Low-Price Strategy

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Low-Price Strategy

In marketing, a strategy in which a newcomer to a market establishes a low price for products, especially when there is already significant competition. This can be advantageous when the seller must rely on high volume for profit; that is, even though profit margins would be low, the net income would still be high because of the large number of sales. A low-price strategy also helps create market share.
References in periodicals archive ?
Local competitors have been following your low price strategy.
com focusing on delivering the company's everyday low price strategy.
com focusing on delivering the companys Everyday Low Price strategy, while Jet will continue to provide a unique and differentiated customer experience with curated assortment.
Pepkor continues to target low-income and middle-income consumers with its low price strategy.
D1], the optimal price for the traditional channel under low price strategy in the first period is as follows: (i) when c < 1 - [[theta].
Specifically, on the one hand, passive wearable electronics represented by Mi band led with its low price strategy.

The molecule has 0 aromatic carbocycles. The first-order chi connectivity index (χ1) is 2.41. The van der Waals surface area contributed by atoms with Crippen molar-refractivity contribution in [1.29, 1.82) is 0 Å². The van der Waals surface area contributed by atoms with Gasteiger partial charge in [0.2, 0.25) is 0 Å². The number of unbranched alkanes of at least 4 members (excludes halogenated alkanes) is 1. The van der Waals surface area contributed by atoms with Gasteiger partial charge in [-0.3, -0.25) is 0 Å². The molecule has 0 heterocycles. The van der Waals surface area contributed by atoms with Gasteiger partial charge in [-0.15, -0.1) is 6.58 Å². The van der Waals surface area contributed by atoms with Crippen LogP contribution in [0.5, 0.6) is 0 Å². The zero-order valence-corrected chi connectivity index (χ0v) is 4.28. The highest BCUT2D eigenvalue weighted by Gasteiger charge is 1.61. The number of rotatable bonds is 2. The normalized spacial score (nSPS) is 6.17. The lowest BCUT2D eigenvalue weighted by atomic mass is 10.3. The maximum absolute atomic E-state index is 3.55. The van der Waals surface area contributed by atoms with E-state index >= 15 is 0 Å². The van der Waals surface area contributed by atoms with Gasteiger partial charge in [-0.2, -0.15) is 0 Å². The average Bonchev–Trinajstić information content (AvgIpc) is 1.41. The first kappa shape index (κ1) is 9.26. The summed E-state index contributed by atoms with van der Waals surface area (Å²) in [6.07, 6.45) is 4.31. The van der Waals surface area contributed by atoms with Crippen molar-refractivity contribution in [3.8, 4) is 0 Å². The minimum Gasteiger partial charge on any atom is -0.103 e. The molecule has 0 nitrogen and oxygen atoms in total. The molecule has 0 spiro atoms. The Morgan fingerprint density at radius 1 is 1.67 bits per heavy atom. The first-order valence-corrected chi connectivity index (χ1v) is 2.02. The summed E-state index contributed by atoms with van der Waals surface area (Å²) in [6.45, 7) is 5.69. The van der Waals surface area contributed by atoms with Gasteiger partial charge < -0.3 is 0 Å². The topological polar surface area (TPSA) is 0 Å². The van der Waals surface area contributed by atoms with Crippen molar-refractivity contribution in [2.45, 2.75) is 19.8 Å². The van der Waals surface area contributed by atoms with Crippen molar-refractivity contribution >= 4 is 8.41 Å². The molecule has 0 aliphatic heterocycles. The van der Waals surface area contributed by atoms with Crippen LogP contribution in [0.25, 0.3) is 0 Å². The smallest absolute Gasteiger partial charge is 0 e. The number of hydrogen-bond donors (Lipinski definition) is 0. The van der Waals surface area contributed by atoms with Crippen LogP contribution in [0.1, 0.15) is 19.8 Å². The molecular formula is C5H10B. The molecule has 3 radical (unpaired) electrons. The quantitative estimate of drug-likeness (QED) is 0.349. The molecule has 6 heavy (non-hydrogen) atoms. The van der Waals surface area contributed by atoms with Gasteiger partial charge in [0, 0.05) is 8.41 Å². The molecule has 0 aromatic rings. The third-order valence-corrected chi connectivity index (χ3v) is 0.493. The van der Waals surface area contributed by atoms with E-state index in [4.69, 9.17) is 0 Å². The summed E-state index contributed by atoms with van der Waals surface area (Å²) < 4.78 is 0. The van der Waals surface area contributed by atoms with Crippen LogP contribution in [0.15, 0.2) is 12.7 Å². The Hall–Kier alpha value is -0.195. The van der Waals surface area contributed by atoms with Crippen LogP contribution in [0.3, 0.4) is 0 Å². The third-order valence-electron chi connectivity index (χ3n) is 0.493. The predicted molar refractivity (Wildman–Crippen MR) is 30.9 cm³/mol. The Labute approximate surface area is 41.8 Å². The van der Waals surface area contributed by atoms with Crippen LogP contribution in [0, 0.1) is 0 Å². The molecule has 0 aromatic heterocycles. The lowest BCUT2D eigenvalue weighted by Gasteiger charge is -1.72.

i] [less than or equal to] 1), so the proportion of choosing low price strategy [p.
On the other hand, although it tried to improve its gross profit margin by raising proportion of its own developed products to the total sales, the profit margin lowered owing to the low price strategy.
The other possible angle of a low price strategy is the leverage that iPhone commands when it comes to bargaining exclusive deals with carriers.
Management was concerned whether the low price strategy could sustain growth.
Bradley criticised Asda's decision to issue the vouchers and cards, after chief executive Andy Bond reaffirmed Asda's commitment to an everyday low price strategy last year, by claiming retailers could "not buy loyalty with plastic points".
However, with a low price strategy, parity perceptions should be fostered in an attempt to discourage brand loyalty.